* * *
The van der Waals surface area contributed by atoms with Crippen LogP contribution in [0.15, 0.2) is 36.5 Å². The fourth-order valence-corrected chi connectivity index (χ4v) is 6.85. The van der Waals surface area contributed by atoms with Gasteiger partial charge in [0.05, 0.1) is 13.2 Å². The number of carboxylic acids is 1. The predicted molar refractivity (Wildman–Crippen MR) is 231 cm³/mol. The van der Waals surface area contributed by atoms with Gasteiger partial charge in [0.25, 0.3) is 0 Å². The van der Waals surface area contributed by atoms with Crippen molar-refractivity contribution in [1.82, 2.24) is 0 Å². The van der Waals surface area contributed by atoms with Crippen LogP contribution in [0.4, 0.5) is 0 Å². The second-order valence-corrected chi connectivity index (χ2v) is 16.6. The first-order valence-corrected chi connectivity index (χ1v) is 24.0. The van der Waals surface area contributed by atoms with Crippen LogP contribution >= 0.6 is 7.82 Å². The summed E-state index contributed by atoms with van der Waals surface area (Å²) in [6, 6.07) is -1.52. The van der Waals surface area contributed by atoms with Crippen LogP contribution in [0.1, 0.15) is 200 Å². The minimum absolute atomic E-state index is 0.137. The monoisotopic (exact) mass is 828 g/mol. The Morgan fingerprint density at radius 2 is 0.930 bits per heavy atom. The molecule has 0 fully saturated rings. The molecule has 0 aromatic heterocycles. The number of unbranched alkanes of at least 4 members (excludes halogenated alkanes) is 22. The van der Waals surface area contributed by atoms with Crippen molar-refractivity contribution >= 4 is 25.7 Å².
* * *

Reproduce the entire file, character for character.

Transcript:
The van der Waals surface area contributed by atoms with Crippen LogP contribution in [0.15, 0.2) is 36.5 Å². The fourth-order valence-corrected chi connectivity index (χ4v) is 6.85. The van der Waals surface area contributed by atoms with Gasteiger partial charge in [0.05, 0.1) is 13.2 Å². The number of carboxylic acids is 1. The predicted molar refractivity (Wildman–Crippen MR) is 231 cm³/mol. The van der Waals surface area contributed by atoms with Gasteiger partial charge in [0.25, 0.3) is 0 Å². The van der Waals surface area contributed by atoms with Crippen molar-refractivity contribution in [1.82, 2.24) is 0 Å². The van der Waals surface area contributed by atoms with Crippen LogP contribution in [0.4, 0.5) is 0 Å². The second-order valence-corrected chi connectivity index (χ2v) is 16.6. The first-order valence-corrected chi connectivity index (χ1v) is 24.0. The van der Waals surface area contributed by atoms with Crippen LogP contribution >= 0.6 is 7.82 Å². The summed E-state index contributed by atoms with van der Waals surface area (Å²) in [6, 6.07) is -1.52. The van der Waals surface area contributed by atoms with Crippen LogP contribution in [0.1, 0.15) is 200 Å². The minimum absolute atomic E-state index is 0.137. The monoisotopic (exact) mass is 828 g/mol. The Morgan fingerprint density at radius 2 is 0.930 bits per heavy atom. The molecule has 0 fully saturated rings. The molecule has 0 aromatic heterocycles. The number of unbranched alkanes of at least 4 members (excludes halogenated alkanes) is 22. The van der Waals surface area contributed by atoms with Crippen molar-refractivity contribution >= 4 is 25.7 Å².